I understand there is a new movie being made My Fair Lady with Keira Knightley in the Audrey Hepburn role. She has turned down appearing in the next Pirates of the Caribbean movie.

It was very sad to read that SYLVIA PLATH's son recently committed suicide. Hughes’ Suicide.


The Vienna Boy's choir has been around for years, and appeared on US Television many times. When i was in choir in high school, I was ordered to lip synch....Vienna Boys Choir.

I still have trouble with run on answers like SILENT W ans AS AM I, which look like goop, ASAMI and SILENTW.

Peace out.

Barry G. said...

Morning, all!

I never had access to the Sunday TMS puzzle, but this one is available online and so I was able to print it out and do it. Unfortunately, I discovered that when printed out, the theme/title of the puzzle is not included, which probably made this puzzle way harder for me than it would have been had I known what the theme was.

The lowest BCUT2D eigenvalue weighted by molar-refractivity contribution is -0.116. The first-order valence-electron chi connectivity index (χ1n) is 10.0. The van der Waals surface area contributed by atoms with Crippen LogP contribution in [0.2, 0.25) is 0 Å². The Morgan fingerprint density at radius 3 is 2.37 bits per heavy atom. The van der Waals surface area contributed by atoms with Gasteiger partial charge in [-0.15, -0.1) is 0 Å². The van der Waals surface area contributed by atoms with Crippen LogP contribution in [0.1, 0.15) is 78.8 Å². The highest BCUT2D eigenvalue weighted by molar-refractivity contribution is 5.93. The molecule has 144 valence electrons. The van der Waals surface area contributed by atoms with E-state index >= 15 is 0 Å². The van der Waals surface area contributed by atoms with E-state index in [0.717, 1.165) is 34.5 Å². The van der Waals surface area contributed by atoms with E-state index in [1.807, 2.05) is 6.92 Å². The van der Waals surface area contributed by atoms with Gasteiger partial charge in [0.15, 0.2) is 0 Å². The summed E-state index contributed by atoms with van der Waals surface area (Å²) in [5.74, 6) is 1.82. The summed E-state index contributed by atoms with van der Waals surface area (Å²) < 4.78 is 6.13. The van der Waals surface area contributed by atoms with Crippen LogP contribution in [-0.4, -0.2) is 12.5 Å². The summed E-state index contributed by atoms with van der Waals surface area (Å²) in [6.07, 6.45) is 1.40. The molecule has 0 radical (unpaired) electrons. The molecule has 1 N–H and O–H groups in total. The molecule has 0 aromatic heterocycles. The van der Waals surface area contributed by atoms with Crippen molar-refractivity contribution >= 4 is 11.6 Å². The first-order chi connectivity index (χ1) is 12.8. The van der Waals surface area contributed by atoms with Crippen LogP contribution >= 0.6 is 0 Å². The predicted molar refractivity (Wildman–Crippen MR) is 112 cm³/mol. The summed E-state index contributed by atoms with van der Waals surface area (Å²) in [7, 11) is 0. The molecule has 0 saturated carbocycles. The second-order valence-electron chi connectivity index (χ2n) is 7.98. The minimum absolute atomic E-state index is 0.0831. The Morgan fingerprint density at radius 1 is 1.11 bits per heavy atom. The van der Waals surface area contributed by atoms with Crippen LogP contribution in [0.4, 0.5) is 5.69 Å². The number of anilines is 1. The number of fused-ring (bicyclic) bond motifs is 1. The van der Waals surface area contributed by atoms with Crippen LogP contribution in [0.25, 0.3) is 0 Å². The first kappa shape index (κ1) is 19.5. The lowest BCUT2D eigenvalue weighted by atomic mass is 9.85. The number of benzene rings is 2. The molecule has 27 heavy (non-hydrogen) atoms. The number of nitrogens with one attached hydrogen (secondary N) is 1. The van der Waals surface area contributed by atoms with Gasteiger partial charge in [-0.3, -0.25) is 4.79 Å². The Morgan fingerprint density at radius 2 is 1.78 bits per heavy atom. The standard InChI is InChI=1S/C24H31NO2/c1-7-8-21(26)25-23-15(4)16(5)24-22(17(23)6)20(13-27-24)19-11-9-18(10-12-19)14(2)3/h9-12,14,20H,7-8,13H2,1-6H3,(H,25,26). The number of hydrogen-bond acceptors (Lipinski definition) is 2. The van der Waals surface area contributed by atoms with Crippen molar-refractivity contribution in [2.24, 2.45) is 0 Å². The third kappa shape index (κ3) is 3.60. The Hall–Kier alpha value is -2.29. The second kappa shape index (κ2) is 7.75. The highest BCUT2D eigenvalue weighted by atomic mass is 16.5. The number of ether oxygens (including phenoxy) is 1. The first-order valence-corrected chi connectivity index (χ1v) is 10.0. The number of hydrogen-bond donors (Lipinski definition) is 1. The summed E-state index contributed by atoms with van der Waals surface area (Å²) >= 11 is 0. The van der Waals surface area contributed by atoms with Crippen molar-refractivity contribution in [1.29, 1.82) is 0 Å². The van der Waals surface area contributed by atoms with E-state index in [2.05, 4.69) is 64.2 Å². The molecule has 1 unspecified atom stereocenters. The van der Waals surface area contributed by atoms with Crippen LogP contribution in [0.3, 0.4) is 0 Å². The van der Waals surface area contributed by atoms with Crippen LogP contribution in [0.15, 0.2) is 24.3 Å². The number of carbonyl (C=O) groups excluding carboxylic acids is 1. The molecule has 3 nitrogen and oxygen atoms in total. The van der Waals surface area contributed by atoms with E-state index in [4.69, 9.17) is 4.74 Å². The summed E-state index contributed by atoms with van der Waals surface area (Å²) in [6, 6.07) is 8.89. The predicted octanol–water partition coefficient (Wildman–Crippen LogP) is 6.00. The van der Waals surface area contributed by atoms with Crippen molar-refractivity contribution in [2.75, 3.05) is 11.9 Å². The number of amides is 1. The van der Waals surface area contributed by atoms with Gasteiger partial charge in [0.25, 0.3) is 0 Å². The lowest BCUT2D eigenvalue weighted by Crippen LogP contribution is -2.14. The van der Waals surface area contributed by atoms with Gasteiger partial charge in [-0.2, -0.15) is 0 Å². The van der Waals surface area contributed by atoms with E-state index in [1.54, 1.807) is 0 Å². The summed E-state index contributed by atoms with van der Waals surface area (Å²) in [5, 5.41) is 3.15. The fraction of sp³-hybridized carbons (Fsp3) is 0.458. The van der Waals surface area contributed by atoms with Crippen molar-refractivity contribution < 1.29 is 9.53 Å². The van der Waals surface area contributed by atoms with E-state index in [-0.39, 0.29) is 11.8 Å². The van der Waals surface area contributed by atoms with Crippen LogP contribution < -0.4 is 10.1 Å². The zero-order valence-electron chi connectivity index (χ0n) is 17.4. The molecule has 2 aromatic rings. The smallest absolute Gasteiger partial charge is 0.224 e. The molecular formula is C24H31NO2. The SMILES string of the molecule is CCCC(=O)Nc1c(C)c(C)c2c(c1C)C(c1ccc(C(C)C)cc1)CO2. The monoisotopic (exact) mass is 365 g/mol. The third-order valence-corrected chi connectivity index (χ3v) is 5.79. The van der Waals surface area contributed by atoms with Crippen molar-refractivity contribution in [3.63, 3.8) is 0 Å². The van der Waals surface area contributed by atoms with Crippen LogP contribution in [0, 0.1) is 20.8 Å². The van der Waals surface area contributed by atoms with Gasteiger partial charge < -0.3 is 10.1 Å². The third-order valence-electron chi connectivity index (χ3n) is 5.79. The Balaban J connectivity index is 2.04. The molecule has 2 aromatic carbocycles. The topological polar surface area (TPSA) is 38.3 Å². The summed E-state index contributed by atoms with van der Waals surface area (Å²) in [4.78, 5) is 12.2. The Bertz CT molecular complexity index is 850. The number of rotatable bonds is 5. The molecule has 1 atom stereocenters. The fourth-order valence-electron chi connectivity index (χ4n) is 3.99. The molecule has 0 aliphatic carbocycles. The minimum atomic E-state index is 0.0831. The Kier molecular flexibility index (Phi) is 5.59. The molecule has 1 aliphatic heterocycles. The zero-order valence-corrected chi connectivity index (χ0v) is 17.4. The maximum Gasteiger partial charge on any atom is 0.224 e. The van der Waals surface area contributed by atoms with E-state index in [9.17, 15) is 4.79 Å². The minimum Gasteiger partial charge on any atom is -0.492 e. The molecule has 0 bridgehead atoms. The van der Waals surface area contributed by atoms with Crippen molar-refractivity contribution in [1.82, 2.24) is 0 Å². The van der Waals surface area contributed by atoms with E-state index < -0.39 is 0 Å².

Which is to say that the puzzle was a real slog for me. I did finally get through it unassisted, but it took longer than the NYT and Boston Globe puzzles combined. There were actually only a few total unknowns (including AHN, UMW and ALETA), but many of the clues were obscure enough to cause me trouble and, as I said, I couldn't make heads or tails of the theme answers (other than that they were puns of some sort).

Ah well, I really have to get started on my taxes, so if you'll excuse me...

Anonymous said...

No, I'm not not that anonymous, just too lazy to sign up...